The Kimochi Warui Diary
Before leaving Tochigi, we stopped at a conveyor-belt sushi restaurant.
It wasn’t quite lunchtime or suppertime—the restaurant was mostly empty. The only other patron was an overweight Japanese man in grey sweatshirt and sweatpants.
Eventually, a waitress appeared to show us our seats at the bar. She pointed at the tablet affixed to the wall and showed us how to order by touching our selections on the screen.
She didn’t try speaking any English to us—we were far from Tokyo, after all. Even the road signs don’t bother labelling their English equivalents. We managed to communicate that we wanted some beers, and she went off to retrieve them.
Jotaro was flipping through the pages on the touch screen, cycling through progressively more expensive rolls of sushi.
“Holy shit, we can eat whale sushi?”
We loaded the tablet with our orders and sent them to the chef. Some minutes later, the conveyor belts brought them out on specially marked plates.
The slice of raw whale meat was dark red and, laid atop the small lumps of rice, looked just like any other piece of sushi. Jotaro picked up the roll and dunked it in some soy sauce. Then, in an exaggerated Japanese accent, said “Fack yu whare!” and shoved the roll in his mouth.
After savoring the flavor for a few moments, he gave his assessment:
“Yeah, it’s just OK.”
As for me, I started with the basics: a simple salmon roll.
Surprisingly, this was the first time we’d eaten sushi in Japan.
I’ve been told that the Japanese sushi is far superior to what they serve in America. Even in California—where we share the same ocean with Japan—it’s nothing compared to the way the Japanese sushi is prepared.
After all, our sushi restaurants in California are often ran by Koreans; the sushi itself is made behind the scenes by Mexicans; and we can only image what’s going on with the fishermen at the ports.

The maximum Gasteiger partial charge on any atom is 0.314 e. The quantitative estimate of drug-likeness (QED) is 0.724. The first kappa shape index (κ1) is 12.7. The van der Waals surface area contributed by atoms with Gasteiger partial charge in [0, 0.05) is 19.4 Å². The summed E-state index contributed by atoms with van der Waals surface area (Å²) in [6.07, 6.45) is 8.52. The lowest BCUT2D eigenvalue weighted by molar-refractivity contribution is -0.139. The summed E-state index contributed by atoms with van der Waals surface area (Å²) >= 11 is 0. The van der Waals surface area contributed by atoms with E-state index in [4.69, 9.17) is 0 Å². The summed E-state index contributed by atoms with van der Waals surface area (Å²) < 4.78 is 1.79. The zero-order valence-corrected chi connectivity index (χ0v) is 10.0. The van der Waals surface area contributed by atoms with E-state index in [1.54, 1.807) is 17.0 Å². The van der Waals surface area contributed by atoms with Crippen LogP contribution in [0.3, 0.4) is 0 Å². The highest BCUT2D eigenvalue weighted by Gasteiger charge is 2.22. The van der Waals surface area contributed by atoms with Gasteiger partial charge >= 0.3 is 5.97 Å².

While race or ethnicity certainly doesn’t dictate your ability to make sushi, you can’t deny that culture likely does. The sushi made by a native Japanese, born and raised in Japan, would be leagues different than anyone else’s.
But enough talk—I would find out for myself with my salmon roll!
First, I lifted the salmon piece to find a small dab of wasabi underneath—something you’d never see in typical, American sushi. In America, you’d likely anger someone by sneaking wasabi into their dish!
Suddenly, I recalled a friend telling me that sushi was originally designed to be eaten with the fingers—a habit enjoyed by the ancient Japanese elite. Whether or not it’s true, there’s no denying that chopsticks are now the norm.
I wielded the chopsticks—a skill that, even after a lifetime of practice, I still have not mastered—and firmly grasped the sushi. I placed the sushi in my mouth, savoring all the flavors and textures. At the beginning, I preferred not to use soy sauce or wasabi, because I wanted to taste the rice and salmon in its most pure form.
Yes… Surely, this is the way that Japanese sushi is meant to be enjoyed.
The fat Japanese man in the sweatpants, just a few seats down the bar, called for my attention.
He stood up and walked over to me. Unlike those in the city, nothing about his expression looked pleased or interested in my being a foreigner.
“I show you…” He said. “I show you right way eat a sushi.”
First, he filled a small dish with soy sauce. Then he took my chopsticks, picked up my sushi roll, and dunked it repeatedly in the soy sauce.
Droplets of soy sauce flew from the dish and onto the counter.
Goosh, goosh… goosh, goosh.
The roll was completely soaked with black sauce. When he finished his work, he put the roll back on my plate. He even tossed a few wasabi packets in my direction.
I smiled reluctantly and gave him my best “arigatou,” hoping he would leave after that.
But he didn’t.
He stood there, glaring at me until I forced the soy-sauce drenched pieces of rice and fish into my mouth.
“Delicious,” I said and gave a thumbs up.
He then returned to his seat almost looking angrier than before—as if he’d just handled a minor perturbance. He continued to drink his beer, eat his sushi, and watch the TV without looking at us again.
Shortly after, we paid for our meal and left. We walked to the station in silence.
And then, Jotaro said suddenly:
“Hey, what the fuck was that guy’s problem in there?”
“I don’t know,” I said. My mind was racing with hundreds of thoughts as to why the man had reacted that way. Was the way I was eating sushi really that strange?
Jotaro put on his best Southern-redneck accent:
“Seaweed eatin’ harbor bomber! Sit down ‘n eat yer rice!”
Sorry, but I burst out laughing.
“You’re a racist piece of shit,” I said.
“It’s just a joke,” Jotaro said. He took out a cigarette and lit it.
He was right about one thing, though:
What was that guy’s problem in there!?
For once, I felt better leaving the question unanswered.